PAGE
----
The Association, The Ballroom, and Tommy Roe[edit]

Following the demise of The GoldeBriars, Boettcher moved into production and songwriting work for others, including Lee Mallory and The Association. In 1966, through his production partnership Our Productions, Boettcher produced the debut album by The Association, And Then... Along Comes the Association, released on Valiant Records. The album spawned two Top 10 hits, "Along Comes Mary" (which reached #7 in the U.S.) and "Cherish" (which reached #1). In 2012, original Association member Jim Yester said Valiant Records claimed the song sounded "too old and archaic", but the song's success "just showed we can have our archaic and eat it, too."[7] The album included the song "Message of Our Love", co-written by Boettcher and Tandyn Almer (who also wrote "Along Comes Mary").

Boettcher's wife Claudia said that Almer wrote "Along Comes Mary" as a slow song. Boettcher sped up the tempo and recorded a demo on which he sang the vocal. This demo was presented to The Association, who used it as a guide for their arrangement of the tune. It was the band's attempt to replicate and build on Boettcher's demo that became the group's first hit single (produced by Boettcher).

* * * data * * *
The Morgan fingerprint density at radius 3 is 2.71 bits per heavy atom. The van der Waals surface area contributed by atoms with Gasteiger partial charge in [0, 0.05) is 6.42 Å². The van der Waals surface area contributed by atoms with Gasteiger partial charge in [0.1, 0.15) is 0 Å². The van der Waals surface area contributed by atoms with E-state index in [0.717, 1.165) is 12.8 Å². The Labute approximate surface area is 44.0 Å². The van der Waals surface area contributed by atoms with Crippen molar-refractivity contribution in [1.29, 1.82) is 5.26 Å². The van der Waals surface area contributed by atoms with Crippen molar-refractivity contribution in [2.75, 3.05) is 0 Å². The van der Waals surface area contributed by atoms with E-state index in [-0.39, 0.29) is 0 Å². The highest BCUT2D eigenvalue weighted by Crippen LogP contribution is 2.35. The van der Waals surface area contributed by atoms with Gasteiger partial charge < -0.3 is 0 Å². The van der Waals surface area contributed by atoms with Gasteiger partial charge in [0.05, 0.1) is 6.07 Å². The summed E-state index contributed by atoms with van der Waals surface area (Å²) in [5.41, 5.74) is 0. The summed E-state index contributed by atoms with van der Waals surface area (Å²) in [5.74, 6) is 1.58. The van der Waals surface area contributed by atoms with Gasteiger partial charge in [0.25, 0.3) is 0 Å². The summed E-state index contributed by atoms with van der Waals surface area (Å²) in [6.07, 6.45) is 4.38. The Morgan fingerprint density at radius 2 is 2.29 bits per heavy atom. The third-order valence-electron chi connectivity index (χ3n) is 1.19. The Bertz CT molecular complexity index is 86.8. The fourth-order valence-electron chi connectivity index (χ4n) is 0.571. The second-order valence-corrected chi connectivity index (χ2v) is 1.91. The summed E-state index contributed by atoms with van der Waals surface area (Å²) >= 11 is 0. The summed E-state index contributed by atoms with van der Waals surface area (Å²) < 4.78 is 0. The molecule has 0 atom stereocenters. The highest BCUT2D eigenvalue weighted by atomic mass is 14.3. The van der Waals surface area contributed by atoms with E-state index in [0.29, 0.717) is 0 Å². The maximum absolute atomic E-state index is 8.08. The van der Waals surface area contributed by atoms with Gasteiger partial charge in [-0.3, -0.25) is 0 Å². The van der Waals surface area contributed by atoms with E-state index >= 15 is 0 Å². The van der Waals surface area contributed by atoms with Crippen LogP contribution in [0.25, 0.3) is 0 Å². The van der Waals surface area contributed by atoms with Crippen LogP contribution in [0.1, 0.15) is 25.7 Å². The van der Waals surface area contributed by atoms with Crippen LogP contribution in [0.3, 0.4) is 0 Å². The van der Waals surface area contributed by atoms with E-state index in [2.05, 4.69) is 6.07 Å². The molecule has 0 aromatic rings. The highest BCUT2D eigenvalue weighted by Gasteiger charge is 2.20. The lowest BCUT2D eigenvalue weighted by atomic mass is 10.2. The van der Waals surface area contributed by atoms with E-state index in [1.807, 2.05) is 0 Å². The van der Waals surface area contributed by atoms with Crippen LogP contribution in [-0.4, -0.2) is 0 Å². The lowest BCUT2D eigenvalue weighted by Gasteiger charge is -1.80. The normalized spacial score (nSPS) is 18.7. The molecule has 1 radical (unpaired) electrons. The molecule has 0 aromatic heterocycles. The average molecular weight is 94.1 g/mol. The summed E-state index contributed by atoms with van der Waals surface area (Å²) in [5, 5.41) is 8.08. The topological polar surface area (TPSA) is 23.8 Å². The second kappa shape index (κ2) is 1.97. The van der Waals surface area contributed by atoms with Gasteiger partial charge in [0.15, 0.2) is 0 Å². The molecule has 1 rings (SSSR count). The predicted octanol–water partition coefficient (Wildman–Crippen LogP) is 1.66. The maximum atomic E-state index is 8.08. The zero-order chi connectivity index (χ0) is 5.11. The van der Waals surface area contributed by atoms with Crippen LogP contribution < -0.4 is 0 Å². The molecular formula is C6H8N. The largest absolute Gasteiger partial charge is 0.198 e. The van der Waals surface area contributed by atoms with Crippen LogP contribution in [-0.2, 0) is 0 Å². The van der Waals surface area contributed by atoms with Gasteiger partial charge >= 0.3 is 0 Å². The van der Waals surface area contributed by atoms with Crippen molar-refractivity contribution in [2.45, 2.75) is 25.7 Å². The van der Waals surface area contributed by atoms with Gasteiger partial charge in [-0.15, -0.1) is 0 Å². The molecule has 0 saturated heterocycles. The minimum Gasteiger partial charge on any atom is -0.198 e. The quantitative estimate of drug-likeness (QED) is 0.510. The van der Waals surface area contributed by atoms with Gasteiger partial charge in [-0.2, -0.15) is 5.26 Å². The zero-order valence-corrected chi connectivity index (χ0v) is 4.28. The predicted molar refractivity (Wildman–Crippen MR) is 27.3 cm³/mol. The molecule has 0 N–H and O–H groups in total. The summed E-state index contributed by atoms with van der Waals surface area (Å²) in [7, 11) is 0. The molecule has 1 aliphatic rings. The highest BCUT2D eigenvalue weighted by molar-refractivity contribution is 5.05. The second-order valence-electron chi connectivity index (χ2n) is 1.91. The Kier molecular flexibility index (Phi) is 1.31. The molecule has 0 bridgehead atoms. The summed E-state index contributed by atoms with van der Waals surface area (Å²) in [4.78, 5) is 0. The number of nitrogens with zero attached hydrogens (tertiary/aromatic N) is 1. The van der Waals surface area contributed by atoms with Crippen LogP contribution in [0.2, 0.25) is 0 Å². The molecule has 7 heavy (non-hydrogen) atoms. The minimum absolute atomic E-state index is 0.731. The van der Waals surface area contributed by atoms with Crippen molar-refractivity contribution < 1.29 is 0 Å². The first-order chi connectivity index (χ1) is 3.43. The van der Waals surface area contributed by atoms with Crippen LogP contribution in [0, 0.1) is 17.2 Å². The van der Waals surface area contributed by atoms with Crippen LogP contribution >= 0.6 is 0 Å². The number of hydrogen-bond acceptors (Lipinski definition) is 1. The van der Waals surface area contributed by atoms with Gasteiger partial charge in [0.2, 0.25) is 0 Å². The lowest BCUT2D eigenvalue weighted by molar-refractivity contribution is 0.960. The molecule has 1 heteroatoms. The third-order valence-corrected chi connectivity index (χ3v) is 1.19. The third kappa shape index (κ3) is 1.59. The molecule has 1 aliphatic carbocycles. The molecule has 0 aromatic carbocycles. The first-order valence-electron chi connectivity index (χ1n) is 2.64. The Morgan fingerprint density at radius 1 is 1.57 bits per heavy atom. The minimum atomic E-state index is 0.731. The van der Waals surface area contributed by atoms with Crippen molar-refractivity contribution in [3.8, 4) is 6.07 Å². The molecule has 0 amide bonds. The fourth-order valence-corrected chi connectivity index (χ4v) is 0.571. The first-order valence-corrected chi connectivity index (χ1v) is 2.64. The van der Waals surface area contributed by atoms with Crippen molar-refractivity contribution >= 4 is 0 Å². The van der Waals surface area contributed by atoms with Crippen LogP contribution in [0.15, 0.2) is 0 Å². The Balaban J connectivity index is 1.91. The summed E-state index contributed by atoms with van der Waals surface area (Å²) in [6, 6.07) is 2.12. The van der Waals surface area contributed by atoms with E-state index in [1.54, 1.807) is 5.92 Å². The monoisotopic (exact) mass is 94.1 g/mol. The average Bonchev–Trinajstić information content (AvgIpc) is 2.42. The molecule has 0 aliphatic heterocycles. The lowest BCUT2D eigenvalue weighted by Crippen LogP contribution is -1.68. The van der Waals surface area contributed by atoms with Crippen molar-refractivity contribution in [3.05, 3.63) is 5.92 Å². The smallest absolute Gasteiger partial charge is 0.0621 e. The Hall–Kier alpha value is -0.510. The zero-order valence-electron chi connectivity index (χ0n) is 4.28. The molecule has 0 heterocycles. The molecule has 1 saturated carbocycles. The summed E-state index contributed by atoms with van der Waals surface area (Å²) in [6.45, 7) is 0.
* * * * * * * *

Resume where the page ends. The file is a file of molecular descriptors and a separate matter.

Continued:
After the album achieved commercial success, according to a November 1966 story in Billboard, the band dropped their manager, Dean Fredericks, who in turn filed a breach of contract suit against the band, claiming they were bound by a seven-year agreement. After filing suit, Fredericks joined Our Productions. "Consequently," Billboard revealed, "[the] Association will no longer associate with Our Productions, and henceforth will be a&r'd [sic] by Jerry Yester, brother of Association member Jim Yester."[8] As a result of this dispute, despite his valuable contributions to the debut album's commercial breakthrough, Boettcher was prevented from continuing as the band's producer. (He produced several tracks for a later incarnation of the band in the early 1980s.)[9]